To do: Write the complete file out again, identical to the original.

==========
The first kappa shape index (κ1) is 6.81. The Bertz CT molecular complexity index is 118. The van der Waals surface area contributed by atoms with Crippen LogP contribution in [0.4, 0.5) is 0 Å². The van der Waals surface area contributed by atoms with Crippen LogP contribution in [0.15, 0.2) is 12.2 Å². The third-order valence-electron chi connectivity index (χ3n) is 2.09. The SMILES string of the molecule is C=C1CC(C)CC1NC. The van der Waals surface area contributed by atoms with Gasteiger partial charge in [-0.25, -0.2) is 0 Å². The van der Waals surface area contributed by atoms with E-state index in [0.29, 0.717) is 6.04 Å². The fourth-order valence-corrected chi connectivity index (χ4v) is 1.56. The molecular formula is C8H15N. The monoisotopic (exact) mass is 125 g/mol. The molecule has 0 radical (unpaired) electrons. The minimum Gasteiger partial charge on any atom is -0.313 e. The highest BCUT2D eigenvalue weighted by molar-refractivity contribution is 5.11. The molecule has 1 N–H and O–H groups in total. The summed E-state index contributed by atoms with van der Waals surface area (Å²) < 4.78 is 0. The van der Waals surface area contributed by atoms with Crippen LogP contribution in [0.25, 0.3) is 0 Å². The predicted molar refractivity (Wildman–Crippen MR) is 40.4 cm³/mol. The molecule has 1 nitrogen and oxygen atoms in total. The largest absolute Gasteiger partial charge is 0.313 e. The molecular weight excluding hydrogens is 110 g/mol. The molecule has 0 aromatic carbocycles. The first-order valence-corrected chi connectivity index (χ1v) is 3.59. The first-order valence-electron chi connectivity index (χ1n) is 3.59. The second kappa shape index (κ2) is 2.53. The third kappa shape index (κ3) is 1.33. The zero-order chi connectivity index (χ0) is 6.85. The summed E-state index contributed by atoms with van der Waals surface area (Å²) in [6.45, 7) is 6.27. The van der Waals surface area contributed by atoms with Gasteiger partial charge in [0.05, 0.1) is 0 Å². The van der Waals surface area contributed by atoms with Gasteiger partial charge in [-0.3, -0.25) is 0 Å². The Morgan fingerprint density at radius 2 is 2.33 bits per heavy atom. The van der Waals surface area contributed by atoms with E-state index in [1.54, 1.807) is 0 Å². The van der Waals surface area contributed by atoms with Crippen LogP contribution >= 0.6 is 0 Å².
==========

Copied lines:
The first kappa shape index (κ1) is 6.81. The Bertz CT molecular complexity index is 118. The van der Waals surface area contributed by atoms with Crippen LogP contribution in [0.4, 0.5) is 0 Å². The van der Waals surface area contributed by atoms with Crippen LogP contribution in [0.15, 0.2) is 12.2 Å². The third-order valence-electron chi connectivity index (χ3n) is 2.09. The SMILES string of the molecule is C=C1CC(C)CC1NC. The van der Waals surface area contributed by atoms with Gasteiger partial charge in [-0.25, -0.2) is 0 Å². The van der Waals surface area contributed by atoms with E-state index in [0.29, 0.717) is 6.04 Å². The fourth-order valence-corrected chi connectivity index (χ4v) is 1.56. The molecular formula is C8H15N. The monoisotopic (exact) mass is 125 g/mol. The molecule has 0 radical (unpaired) electrons. The minimum Gasteiger partial charge on any atom is -0.313 e. The highest BCUT2D eigenvalue weighted by molar-refractivity contribution is 5.11. The molecule has 1 N–H and O–H groups in total. The summed E-state index contributed by atoms with van der Waals surface area (Å²) < 4.78 is 0. The van der Waals surface area contributed by atoms with Crippen LogP contribution in [0.25, 0.3) is 0 Å². The predicted molar refractivity (Wildman–Crippen MR) is 40.4 cm³/mol. The molecule has 1 nitrogen and oxygen atoms in total. The largest absolute Gasteiger partial charge is 0.313 e. The molecular weight excluding hydrogens is 110 g/mol. The molecule has 0 aromatic carbocycles. The first-order valence-corrected chi connectivity index (χ1v) is 3.59. The first-order valence-electron chi connectivity index (χ1n) is 3.59. The second kappa shape index (κ2) is 2.53. The third kappa shape index (κ3) is 1.33. The zero-order chi connectivity index (χ0) is 6.85. The summed E-state index contributed by atoms with van der Waals surface area (Å²) in [6.45, 7) is 6.27. The van der Waals surface area contributed by atoms with Gasteiger partial charge in [0.05, 0.1) is 0 Å². The van der Waals surface area contributed by atoms with Gasteiger partial charge in [-0.3, -0.25) is 0 Å². The Morgan fingerprint density at radius 2 is 2.33 bits per heavy atom. The van der Waals surface area contributed by atoms with E-state index in [1.54, 1.807) is 0 Å². The van der Waals surface area contributed by atoms with Crippen LogP contribution >= 0.6 is 0 Å².